The number of Maryland homeowners behind on their mortgage payments jumped a record 70 percent in the past year as a protracted housing slump and months of sharply tightened credit continue to take their toll.
Delinquencies have not hit all-time highs in the state - the share of loans with late payments was larger at the end of the 1990s and in the early part of this decade, because of fraudulent property-flipping schemes in Baltimore.
But housing counselors and Maryland leaders are alarmed by how quickly the mortgage situation has been worsening statewide, despite a low unemployment rate and high household income.
More than 70,000 loans were at least 30 days past-due in the first three months of the year, including those in imminent danger of foreclosure, the Mortgage Bankers Association estimated yesterday. That's an increase of 70 percent from the first quarter of last year, the largest jump since figures were first kept in 1979.
The numbers come from a survey that covered about eight out of 10 U.S. first-lien loans, the trade group said.
Anne Balcer Norton, director of foreclosure prevention at St. Ambrose Housing Aid Center in Baltimore, said the nonprofit group is getting upward of 90 calls some weeks from homeowners in trouble across the state. It was getting 40 calls or so a week at the beginning of 2007.
Overwhelmed mortgage servicers can't handle the volume, and some believe homeowners are scheming to get help that they don't really need, she said, disputing that viewpoint.
"We're not seeing homeowners that are trying to profit or benefit from this," Norton said. "We're seeing people truly in distress."
The state's HOPE hot line - 877-462-7555 - has received more than 6,000 calls for assistance since being launched a year ago, many of them recently, state housing officials said.
Nationwide, the delinquency rate and the rate of loans entering the foreclosure process both set records in the first three months of the year, according to seasonally adjusted figures from the mortgage bankers. Many of the loans going sour are in California and Florida, big states that have been pummeled by the housing slump.
Maryland ranked 24th nationwide, tied with Delaware for the share of mortgages that were delinquent but not yet in the foreclosure process.
Hoping to stem the rising tide, state legislators passed a law in the session earlier this year requiring lenders to give borrowers more notice of impending foreclosure.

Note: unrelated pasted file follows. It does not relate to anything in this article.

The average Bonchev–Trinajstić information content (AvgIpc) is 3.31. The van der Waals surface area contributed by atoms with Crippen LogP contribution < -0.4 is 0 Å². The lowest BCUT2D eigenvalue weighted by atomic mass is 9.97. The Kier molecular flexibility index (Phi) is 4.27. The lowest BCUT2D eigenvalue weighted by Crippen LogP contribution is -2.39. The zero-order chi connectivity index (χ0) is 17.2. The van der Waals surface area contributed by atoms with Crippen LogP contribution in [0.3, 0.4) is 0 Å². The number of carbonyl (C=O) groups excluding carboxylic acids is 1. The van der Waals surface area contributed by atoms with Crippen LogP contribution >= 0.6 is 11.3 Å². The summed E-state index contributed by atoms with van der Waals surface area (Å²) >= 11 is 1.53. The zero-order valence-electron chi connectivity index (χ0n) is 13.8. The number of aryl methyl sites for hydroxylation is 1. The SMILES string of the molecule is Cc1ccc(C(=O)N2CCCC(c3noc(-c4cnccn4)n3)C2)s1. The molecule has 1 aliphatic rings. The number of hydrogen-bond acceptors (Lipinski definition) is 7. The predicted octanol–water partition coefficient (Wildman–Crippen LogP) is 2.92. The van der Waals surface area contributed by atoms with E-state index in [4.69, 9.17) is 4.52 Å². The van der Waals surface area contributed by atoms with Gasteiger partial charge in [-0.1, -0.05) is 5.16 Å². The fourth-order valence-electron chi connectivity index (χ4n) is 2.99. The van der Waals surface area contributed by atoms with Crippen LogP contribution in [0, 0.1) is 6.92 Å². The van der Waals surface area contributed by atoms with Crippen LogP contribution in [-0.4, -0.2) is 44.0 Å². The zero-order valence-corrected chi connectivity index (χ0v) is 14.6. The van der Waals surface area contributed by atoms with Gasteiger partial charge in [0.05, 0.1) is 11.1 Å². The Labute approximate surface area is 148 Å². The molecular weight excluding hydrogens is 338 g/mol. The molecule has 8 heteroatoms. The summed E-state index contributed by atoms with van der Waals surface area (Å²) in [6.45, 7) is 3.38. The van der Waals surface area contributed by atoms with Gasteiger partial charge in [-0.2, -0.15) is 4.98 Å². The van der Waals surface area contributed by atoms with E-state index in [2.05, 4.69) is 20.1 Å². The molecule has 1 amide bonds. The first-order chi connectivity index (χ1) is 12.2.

As of April 4, companies must serve homeowners with an "intent to foreclose" notification 45 days before filing with the courts - rather than after filing, when auction looms. That was one of a string of local foreclosure prevention efforts.
"Reforms that the state of Maryland passed in response to the foreclosure crisis have been called some of the most sweeping in the country," said Shaun Adamec, a spokesman for Gov. Martin O'Malley.
The notification change will probably drive down foreclosures in the second quarter - because it created a "de facto moratorium" of 45 days - and send them artificially higher in the third quarter, said Vicki Schultz, senior adviser for consumer protection at the Maryland Department of Labor, Licensing and Regulation. In the long term, she thinks, it will make a real difference. The notice must include information about the amount owed and whom to contact to negotiate alternatives.
But that goes only so far. Complaints have streamed in to the state from borrowers and housing counselors about lack of response.
Norton said St. Ambrose tried for 2 1/2 months to get one mortgage servicer to confirm that it had received the information it needed to start the foreclosure-prevention process for a Baltimore County homeowner. St. Ambrose kept resending the information, to no avail, she said. This week - a day and some hours before the auction was set - the company finally responded because two state agencies intervened, she said.
"It took all of that to reach a resolution," said Norton. "There is complete miscommunication and disarray."
Jay Brinkmann, vice president for research and economics at the Mortgage Bankers Association, said many mortgage holders are working on foreclosure prevention through the HOPE NOW Alliance. He thinks that is having a positive effect on foreclosure numbers in many parts of the country.
In Maryland, officials are meeting with large servicers to get agreements about how quickly they'll handle requests for help from homeowners, known as "loss mitigation" because foreclosure is costly to lenders. Schultz said servicers seem to be on board with the state's proposal that they acknowledge receipt of borrower information within five business days and share their decision about loss-mitigation options within 60 days.
The state is asking that no further penalty fees be added during that period.
"We may not be able to help everybody," Schultz said, "but for those that we can help, we don't want process to stand in the way."